Gray Denim

by Harl Vincent

Public Domain

Science Fiction Story: "I tell you, comrades," the speaker was shouting, "the time has come when we must revolt. We must battle to the death with the wearers of the purple. Why work out our lives down here so they can live in the lap of luxury over our heads? Why labor day after day at the oxygen generators to give them the fresh air they breathe?"

Tags: Science Fiction   Novel-Classic  

Beneath the huge central arch in Cooper Square a meeting was in progress--a gathering of the gray-clad workers of the lower levels of New York. Less than two hundred of their number were in evidence, and these huddled in dejected groups around the pedestal from which a fiery-tongued orator was addressing them. Lounging negligently at the edge of the small crowd were a dozen of the red police.

“I tell you, comrades,” the speaker was shouting, “the time has come when we must revolt. We must battle to the death with the wearers of the purple. Why work out our lives down here so they can live in the lap of luxury over our heads? Why labor day after day at the oxygen generators to give them the fresh air they breathe?”

The speaker paused uncertainly as a chorus of raucous laughter came to his ears. He glared belligerently at a group of newcomers who stood aloof from his own gathering. Seven or eight of them there were, and they wore the gray with obvious discomfort. Slummers! Well, they’d hear something they could carry back with them when they returned to their homes!

“Why,” he continued in rising tones, “do we sit at the controls of the pneumatic tubes which carry thousands of our fellows to tasks equally irksome, while they of the purple ride their air yachts to the pleasure cities of the sky lanes? Never in the history of mankind have the poor been poorer and the rich richer!”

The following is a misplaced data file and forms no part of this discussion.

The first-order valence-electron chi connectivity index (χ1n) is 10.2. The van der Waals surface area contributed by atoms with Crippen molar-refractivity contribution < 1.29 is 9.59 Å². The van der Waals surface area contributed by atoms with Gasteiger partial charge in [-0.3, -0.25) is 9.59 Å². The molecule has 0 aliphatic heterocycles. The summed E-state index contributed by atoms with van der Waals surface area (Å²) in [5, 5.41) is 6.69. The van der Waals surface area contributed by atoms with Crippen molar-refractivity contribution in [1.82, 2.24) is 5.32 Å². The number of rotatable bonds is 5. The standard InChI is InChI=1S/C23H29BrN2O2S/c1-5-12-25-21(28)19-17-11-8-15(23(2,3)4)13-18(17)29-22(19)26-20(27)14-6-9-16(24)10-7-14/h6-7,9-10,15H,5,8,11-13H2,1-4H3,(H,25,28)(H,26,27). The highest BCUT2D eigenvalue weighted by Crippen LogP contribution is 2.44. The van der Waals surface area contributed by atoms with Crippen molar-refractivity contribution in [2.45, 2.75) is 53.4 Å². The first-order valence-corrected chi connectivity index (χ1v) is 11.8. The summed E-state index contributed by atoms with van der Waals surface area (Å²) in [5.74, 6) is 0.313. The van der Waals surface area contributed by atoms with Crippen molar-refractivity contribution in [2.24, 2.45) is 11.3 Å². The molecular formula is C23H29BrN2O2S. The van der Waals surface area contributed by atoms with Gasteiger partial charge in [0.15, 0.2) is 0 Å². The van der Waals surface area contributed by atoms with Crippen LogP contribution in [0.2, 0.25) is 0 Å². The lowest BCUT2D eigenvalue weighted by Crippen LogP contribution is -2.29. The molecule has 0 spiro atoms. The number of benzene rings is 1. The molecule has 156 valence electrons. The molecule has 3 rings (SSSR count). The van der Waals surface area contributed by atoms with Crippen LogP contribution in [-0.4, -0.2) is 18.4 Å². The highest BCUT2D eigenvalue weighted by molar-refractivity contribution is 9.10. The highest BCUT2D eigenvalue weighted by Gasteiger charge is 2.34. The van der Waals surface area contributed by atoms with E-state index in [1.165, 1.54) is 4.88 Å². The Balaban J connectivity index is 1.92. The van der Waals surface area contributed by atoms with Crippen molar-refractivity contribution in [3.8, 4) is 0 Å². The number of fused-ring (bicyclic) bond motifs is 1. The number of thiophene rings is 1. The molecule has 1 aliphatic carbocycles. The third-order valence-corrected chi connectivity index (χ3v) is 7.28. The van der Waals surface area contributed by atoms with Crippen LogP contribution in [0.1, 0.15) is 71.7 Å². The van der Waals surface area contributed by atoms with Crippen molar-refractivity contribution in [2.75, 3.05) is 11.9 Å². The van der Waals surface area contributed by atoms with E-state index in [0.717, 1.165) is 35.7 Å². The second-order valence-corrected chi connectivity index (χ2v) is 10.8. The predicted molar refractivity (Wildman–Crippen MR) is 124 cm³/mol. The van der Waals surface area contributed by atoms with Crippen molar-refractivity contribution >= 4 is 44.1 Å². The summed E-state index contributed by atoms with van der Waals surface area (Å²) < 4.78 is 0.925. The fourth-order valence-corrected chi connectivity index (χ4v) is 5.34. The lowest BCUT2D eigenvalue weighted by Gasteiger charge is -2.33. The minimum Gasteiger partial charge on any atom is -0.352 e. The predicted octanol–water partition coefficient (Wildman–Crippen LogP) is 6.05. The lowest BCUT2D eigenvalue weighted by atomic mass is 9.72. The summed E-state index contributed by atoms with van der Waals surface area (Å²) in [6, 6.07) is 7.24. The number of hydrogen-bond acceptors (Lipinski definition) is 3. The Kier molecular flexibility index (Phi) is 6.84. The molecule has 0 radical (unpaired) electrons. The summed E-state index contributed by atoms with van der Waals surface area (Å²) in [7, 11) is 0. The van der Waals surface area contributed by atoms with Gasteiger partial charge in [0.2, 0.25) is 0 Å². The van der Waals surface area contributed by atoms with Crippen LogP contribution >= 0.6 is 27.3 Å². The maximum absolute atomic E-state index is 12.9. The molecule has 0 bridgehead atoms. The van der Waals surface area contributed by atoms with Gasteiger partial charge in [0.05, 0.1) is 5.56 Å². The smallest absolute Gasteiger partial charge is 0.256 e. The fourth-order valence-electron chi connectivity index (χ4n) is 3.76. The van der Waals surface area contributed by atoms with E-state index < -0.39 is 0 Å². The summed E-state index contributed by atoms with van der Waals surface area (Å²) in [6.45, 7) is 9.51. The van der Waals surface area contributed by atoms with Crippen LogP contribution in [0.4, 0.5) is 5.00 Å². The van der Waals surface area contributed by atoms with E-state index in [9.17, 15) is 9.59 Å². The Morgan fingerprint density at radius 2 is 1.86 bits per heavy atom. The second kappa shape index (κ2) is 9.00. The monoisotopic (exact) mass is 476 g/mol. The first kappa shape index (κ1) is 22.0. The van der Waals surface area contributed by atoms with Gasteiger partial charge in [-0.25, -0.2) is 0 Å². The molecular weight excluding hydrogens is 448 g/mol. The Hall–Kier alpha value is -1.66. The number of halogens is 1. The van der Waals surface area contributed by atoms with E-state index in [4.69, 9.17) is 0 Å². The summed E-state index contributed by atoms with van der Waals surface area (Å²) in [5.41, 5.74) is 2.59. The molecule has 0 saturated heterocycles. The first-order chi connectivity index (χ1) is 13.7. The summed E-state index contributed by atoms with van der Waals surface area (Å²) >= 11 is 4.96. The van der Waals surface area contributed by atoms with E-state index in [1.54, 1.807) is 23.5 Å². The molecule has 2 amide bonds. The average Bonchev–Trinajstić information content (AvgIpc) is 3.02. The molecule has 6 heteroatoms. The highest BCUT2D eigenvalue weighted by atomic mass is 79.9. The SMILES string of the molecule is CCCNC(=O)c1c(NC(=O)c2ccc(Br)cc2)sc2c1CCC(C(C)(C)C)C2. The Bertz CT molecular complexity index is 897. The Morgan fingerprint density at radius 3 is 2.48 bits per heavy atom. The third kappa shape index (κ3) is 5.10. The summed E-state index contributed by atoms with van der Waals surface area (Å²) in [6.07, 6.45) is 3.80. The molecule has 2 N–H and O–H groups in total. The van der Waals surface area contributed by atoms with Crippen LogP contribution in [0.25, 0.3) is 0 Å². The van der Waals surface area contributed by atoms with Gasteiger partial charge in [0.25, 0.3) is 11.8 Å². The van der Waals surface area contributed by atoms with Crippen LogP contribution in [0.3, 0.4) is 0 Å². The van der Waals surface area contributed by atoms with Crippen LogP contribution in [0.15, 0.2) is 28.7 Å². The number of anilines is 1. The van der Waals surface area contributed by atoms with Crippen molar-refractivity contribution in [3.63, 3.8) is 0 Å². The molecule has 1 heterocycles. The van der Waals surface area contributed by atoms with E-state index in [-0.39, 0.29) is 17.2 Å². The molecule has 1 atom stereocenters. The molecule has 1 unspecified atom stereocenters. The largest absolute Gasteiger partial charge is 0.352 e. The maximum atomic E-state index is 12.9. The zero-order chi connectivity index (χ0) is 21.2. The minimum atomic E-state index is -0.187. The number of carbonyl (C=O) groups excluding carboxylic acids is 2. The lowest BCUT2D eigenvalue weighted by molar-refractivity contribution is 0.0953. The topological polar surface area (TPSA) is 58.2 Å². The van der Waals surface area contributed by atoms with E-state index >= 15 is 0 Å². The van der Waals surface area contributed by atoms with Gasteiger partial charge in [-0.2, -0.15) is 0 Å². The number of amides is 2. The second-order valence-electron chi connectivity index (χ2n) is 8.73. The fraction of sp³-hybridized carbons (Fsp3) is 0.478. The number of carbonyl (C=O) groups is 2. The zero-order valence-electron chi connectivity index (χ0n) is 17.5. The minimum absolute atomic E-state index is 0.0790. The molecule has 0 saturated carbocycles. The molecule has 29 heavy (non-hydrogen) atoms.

“Yah!” shouted a disrespectful voice from among the newcomers. “You’re full o’ bunk! Nothing but bunk!”

An ominous murmur swelled from the crowd and the red police roused from their lethargy. The mounting scream of a siren echoed in the vaulted recesses above and re-echoed from the surrounding columns--the call for reserves.

All was confusion in the Square. The little group of newcomers immediately became the center of a mêlée of dangerous proportions. Some of the more timid of the wearers of the gray struggled to get out of the crowd and away. Others, not in sympathy with the speaker, rushed to the support of the besieged visitors. The police were, for the moment, overwhelmed.

The orator, mad with resentment and injured pride, hurled himself into the group. A knife flashed in his hand; rose and fell. A scream of agony shrilled piercingly above the din of the fighting.

Then came the reserves, and the wielder of the knife turned to escape. He broke away from the milling combatants and made speedily for the shadows that lay beyond the great pillars of the Square. But he never reached them, for one of the red guards raised his riot pistol and fired. There was a dull plop, and a rubbery something struck the fleeing man and wrapped powerful tentacles around his body, binding him hand and foot in their swift embrace. He fell crashing to the pavement.

A lieutenant of the red police was shouting his orders and the din in the Square was deafening. With their numbers greatly augmented, the guards were now in control of the situation and their maces struck left and right. Groans and curses came from the gray-clad workers, who now fought desperately to escape.

Then, with startling suddenness, the artificial sunlight of the cavernous Square was gone, leaving the battle to continue in utter darkness.

Cooper Square, in the year 2108, was the one gathering place in New York City where the wearers of the gray denim were permitted to assemble and discuss their grievances publicly. Deep in the maze of lower-level ways seldom visited by wearers of the purple, the grottolike enclosure bore the name of a philanthropist of the late nineteenth century and still carried a musty air of certain of the traditions of that period.